4. Consider it a privilege to impact another child's life. I remember clearly the day a counselor said those words to me; I didn't understand how to consider my stepmother role a positive aspect of my life. But if we learn to embrace a different perspective, we will create a positive outcome.

5. Work harder at being a friend rather than a parent, particularly in the beginning. Developing a relationship with your stepchild is the primary goal for a new stepparent. Find common ground that allows time together comfortably, doing things you both enjoy. Study your stepchild to understand how to relate to him. Let the biological parent take the lead in disciplining during the relationship-building period; moving into a parental role too soon will result in anger and resentment. Find ways for you to be the "good guy" as your stepchild gets to know you.

6. Recognize that your needs count too. Give yourself grace, space and understanding. Admit when you've failed in your role but don't get stuck there. During our early years, the shortcomings of my stepchildren irritated me. I reacted in favor of my biological children during times of conflict and was frustrated with my lack of patience and fairness toward my stepchildren. As I sought to forgive myself and learn from my failures, I could pick myself up and start again. Take a break from the stepmom role when you're feeling overwhelmed or defeated. Find a way to recharge over coffee with a friend or dinner with your spouse.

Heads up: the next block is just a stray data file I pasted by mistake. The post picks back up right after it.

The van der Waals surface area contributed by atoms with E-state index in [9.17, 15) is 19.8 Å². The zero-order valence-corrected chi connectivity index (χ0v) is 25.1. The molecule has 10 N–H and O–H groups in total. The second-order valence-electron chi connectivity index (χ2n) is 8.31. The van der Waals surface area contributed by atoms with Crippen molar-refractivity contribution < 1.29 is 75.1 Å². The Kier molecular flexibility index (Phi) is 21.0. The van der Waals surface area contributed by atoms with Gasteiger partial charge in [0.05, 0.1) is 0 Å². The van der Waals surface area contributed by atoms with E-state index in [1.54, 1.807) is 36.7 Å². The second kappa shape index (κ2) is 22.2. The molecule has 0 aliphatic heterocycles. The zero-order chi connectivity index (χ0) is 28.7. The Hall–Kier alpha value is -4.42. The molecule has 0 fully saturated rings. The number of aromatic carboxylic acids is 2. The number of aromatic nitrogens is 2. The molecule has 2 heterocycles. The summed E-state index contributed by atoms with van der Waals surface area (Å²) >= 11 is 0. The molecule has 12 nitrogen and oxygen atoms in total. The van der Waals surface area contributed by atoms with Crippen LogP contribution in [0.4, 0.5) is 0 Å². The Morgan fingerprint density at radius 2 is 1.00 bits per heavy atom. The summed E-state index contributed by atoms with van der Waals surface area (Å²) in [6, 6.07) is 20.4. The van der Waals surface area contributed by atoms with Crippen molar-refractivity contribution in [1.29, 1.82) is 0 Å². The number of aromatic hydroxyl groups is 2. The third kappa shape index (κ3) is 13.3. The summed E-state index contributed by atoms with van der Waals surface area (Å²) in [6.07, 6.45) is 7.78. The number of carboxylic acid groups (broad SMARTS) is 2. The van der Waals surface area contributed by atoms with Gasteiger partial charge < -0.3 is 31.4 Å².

7. Create healthy boundaries with the other home. Define the needs of your home and communicate expectations to the children that create a cooperative environment for managing chores, homework, schedules, friends, etc. Don't allow the other home to dictate what happens in your home or seek to interfere with happenings in their home.

8. Live in the present—not the past or the future. Celebrate your successes as a stepfamily. Don't hold grudges over mistakes of the past or project challenges of the future. Live one day at a time, focusing on the needs of today. Maintain a positive attitude if possible, thinking good thoughts about your stepchildren and expecting healthy interaction.

9. Affirm the value of your stepmother role. Don't allow others to negate the importance of your role. Yes, it's a different role than the biological mom, but that doesn't lessen its value. A stepmom provides an objective view that a biological mom cannot. I learned to listen to my husband's objective opinion during my daughter's teenage years and found wisdom in his stepparenting advice.

10. Don't quit until you've arrived. The statistics of divorce in remarriage with children are staggering. According to marriage and family therapist Ron Deal, founder of Smart Stepfamilies, 25 percent of re-married couples with children divorce within the first two years and 50 percent divorce within the first three. The stepmom journey is difficult, but the rewards to your efforts are oftentimes at the end of the journey.

Stepparenting is tough. Mistakes are made. Misunderstandings happen. And variables outside our control influence step-family relationships. But there are new tomorrows. A fresh start to work through differences. Hope for harmony.

Gayla Grace is a freelance journalist, wife, mom and stepmom to five children, ages 12 to 28. She loves encouraging other stepparents on their journey.


See more in Part 2 of the series, Time, traditions and the stability of a blended family